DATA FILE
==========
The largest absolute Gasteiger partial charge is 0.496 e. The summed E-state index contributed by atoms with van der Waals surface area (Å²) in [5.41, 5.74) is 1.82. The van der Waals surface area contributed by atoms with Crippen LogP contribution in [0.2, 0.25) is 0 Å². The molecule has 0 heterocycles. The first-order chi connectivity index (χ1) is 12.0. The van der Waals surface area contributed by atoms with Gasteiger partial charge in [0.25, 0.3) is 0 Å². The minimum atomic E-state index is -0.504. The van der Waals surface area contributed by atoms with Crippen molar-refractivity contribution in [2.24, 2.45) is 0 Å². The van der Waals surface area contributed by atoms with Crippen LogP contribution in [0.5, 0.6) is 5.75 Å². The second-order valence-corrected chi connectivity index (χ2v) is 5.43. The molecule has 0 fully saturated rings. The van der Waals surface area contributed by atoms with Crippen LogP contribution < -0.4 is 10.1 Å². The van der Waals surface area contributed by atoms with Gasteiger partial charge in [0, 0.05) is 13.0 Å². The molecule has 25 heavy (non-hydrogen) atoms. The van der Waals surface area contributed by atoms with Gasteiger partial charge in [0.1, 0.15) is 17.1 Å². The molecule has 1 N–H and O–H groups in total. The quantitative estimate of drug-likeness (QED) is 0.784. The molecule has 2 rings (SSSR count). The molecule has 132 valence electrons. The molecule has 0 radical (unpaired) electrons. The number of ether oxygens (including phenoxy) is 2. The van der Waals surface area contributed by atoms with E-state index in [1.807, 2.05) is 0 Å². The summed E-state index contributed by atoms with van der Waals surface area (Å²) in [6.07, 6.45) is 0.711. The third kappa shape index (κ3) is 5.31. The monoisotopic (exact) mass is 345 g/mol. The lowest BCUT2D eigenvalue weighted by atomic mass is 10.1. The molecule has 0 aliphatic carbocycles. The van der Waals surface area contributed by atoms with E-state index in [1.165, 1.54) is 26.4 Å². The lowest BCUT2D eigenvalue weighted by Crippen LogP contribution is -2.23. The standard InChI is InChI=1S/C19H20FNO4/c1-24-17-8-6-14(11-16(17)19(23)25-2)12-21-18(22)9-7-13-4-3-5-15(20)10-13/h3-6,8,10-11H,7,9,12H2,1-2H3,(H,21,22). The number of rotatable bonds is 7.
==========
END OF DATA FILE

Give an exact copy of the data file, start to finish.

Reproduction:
The largest absolute Gasteiger partial charge is 0.496 e. The summed E-state index contributed by atoms with van der Waals surface area (Å²) in [5.41, 5.74) is 1.82. The van der Waals surface area contributed by atoms with Crippen LogP contribution in [0.2, 0.25) is 0 Å². The molecule has 0 heterocycles. The first-order chi connectivity index (χ1) is 12.0. The van der Waals surface area contributed by atoms with Gasteiger partial charge in [0.25, 0.3) is 0 Å². The minimum atomic E-state index is -0.504. The van der Waals surface area contributed by atoms with Crippen molar-refractivity contribution in [2.24, 2.45) is 0 Å². The van der Waals surface area contributed by atoms with Crippen LogP contribution in [0.5, 0.6) is 5.75 Å². The second-order valence-corrected chi connectivity index (χ2v) is 5.43. The molecule has 0 fully saturated rings. The van der Waals surface area contributed by atoms with Crippen LogP contribution < -0.4 is 10.1 Å². The van der Waals surface area contributed by atoms with Gasteiger partial charge in [0, 0.05) is 13.0 Å². The molecule has 25 heavy (non-hydrogen) atoms. The van der Waals surface area contributed by atoms with Gasteiger partial charge in [0.1, 0.15) is 17.1 Å². The molecule has 1 N–H and O–H groups in total. The quantitative estimate of drug-likeness (QED) is 0.784. The molecule has 2 rings (SSSR count). The molecule has 132 valence electrons. The molecule has 0 radical (unpaired) electrons. The number of ether oxygens (including phenoxy) is 2. The van der Waals surface area contributed by atoms with E-state index in [1.807, 2.05) is 0 Å². The summed E-state index contributed by atoms with van der Waals surface area (Å²) in [6.07, 6.45) is 0.711. The third kappa shape index (κ3) is 5.31. The monoisotopic (exact) mass is 345 g/mol. The lowest BCUT2D eigenvalue weighted by atomic mass is 10.1. The molecule has 0 aliphatic carbocycles. The van der Waals surface area contributed by atoms with E-state index in [1.165, 1.54) is 26.4 Å². The lowest BCUT2D eigenvalue weighted by Crippen LogP contribution is -2.23. The standard InChI is InChI=1S/C19H20FNO4/c1-24-17-8-6-14(11-16(17)19(23)25-2)12-21-18(22)9-7-13-4-3-5-15(20)10-13/h3-6,8,10-11H,7,9,12H2,1-2H3,(H,21,22). The number of rotatable bonds is 7.